When grandparents find themselves in the devastating situation of being estranged/alienated, through a family breakdown, it is a lonely place.

You will probably never have heard of such a thing before, it feels as though it is only happening to you.

As you do research on the subject you soon realise that it is in fact an enormous issue, it is estimated that over one million children are denied contact with a grandparent.

If like me you are desperate to find out more, to find out what you can do, it isn’t long before you discover that there is very little you can do.

So we look for support.

Hopefully now, there are more groups across the UK than they were 11 years ago.

I am only too aware of the courage it takes for grandparents to seek help and support, making that first phone call or writing that first email is just the first step.

Talking to a complete stranger about the most personal things and baring your soul is very hard.

I hope when grandparents do have the courage to contact us, they realise immediately that they are not alone and no longer need to feel so isolated.

I had a grandparent who had our contact details in her pocket for 6 months before she actually picked up the phone.

If you have a local group the next step could be that you decide to join that group.

Of course going to support group meetings is not for everyone, but I know for those who do attend it is a positive experience.

As a facilitator of  a support group, there are many things to consider.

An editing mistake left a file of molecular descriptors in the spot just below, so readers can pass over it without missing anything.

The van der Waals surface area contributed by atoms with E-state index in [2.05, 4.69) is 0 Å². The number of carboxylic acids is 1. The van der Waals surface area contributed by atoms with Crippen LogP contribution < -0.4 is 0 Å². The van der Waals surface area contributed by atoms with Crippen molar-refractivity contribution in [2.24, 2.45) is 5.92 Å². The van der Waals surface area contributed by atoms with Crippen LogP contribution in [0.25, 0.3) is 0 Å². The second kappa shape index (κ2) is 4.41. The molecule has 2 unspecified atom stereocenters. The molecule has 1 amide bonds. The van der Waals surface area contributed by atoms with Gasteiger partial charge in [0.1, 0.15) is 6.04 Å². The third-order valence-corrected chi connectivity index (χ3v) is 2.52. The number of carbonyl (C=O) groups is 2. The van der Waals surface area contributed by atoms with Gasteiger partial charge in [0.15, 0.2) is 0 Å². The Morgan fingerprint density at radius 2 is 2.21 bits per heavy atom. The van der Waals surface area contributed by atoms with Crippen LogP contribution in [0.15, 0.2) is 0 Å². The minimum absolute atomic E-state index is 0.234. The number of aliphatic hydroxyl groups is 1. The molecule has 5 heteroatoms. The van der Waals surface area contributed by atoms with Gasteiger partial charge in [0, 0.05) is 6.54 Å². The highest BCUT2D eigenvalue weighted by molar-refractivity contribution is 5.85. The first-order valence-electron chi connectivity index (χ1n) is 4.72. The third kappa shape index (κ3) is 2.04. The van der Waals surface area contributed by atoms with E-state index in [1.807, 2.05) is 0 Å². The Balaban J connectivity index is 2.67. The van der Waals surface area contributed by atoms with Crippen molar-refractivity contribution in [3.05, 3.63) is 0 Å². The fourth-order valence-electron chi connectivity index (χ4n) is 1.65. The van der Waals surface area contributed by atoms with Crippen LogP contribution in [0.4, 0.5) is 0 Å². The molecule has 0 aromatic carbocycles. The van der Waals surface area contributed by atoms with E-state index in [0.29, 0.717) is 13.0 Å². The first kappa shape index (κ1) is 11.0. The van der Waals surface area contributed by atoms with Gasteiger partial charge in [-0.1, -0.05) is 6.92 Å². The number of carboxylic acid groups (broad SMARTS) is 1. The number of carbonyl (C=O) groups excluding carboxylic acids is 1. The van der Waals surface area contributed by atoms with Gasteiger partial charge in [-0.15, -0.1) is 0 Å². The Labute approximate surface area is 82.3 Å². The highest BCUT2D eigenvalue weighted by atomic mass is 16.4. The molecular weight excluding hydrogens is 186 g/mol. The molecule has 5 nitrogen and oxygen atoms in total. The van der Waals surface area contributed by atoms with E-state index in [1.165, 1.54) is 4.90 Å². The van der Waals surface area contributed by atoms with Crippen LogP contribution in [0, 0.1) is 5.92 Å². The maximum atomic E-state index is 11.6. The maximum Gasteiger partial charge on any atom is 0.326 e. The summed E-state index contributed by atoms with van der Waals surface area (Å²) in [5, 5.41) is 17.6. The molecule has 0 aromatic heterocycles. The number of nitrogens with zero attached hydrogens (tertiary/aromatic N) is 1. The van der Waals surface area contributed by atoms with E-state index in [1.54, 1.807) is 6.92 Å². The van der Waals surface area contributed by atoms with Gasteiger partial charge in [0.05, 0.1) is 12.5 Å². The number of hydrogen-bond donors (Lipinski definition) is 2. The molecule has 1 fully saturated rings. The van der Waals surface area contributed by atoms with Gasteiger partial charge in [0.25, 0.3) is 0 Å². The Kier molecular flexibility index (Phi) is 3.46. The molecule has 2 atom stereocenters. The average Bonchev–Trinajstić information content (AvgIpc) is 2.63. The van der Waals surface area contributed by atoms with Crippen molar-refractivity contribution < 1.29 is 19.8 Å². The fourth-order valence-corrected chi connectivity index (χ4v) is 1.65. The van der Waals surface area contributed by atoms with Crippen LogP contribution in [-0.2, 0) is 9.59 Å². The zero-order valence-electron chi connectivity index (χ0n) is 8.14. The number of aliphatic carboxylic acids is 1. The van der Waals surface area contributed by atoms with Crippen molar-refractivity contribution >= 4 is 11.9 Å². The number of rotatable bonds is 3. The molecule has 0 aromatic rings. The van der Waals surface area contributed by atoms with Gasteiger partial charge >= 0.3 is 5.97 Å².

One of the most important things is that grandparents feel safe and secure, confidentiality is vital.

All meetings should start with a reminder that everything said in a meeting is kept within those 4 walls.

If a grandparent chooses to talk about their own story to others outside those meetings that is, their choice, not ours.

The enormous rise in social media platforms has meant that many grandparents are joining in with what I consider to be very destructive places.

Photos of grandchildren are posted, the grandchildren are identified and their parents are depicted as villains.

No amount of vetting of such places can give a 100% guarantee of confidentiality, there is no such thing as ‘private’ on the internet. Members of estranged families can and do access these groups.

Can you imagine if you were a grandchild, reading the terrible things written about their parents,how it would make you feel?

Grandparents often say they feel betrayed by their family members who have decided to stop contact, lack of confidentiality is also a betrayal.

There are now many grandparents across the UK running support groups, they too need support. They are running groups because they have been or are estranged/alienated from their grandchildren, and yet it is those very people who have put their head above the parapet, to help others who are far too often betrayed themselves, by the very people that they have tried to support.

Everyone will have a different point of view, will do things a different way, but sometimes we have to agree to disagree.

Confidentiality is clearly not going to be able to be kept on any social media platform, but at meetings it is paramount.

I would like to thank all the grandparents who are running their support groups, they are doing a vital role, and are a lifeline to so many.









About Jane

Jane setup Bristol Grandparent Support Group in 2007 after a string of incidents led to the loss of contact with her Grand Daughter.

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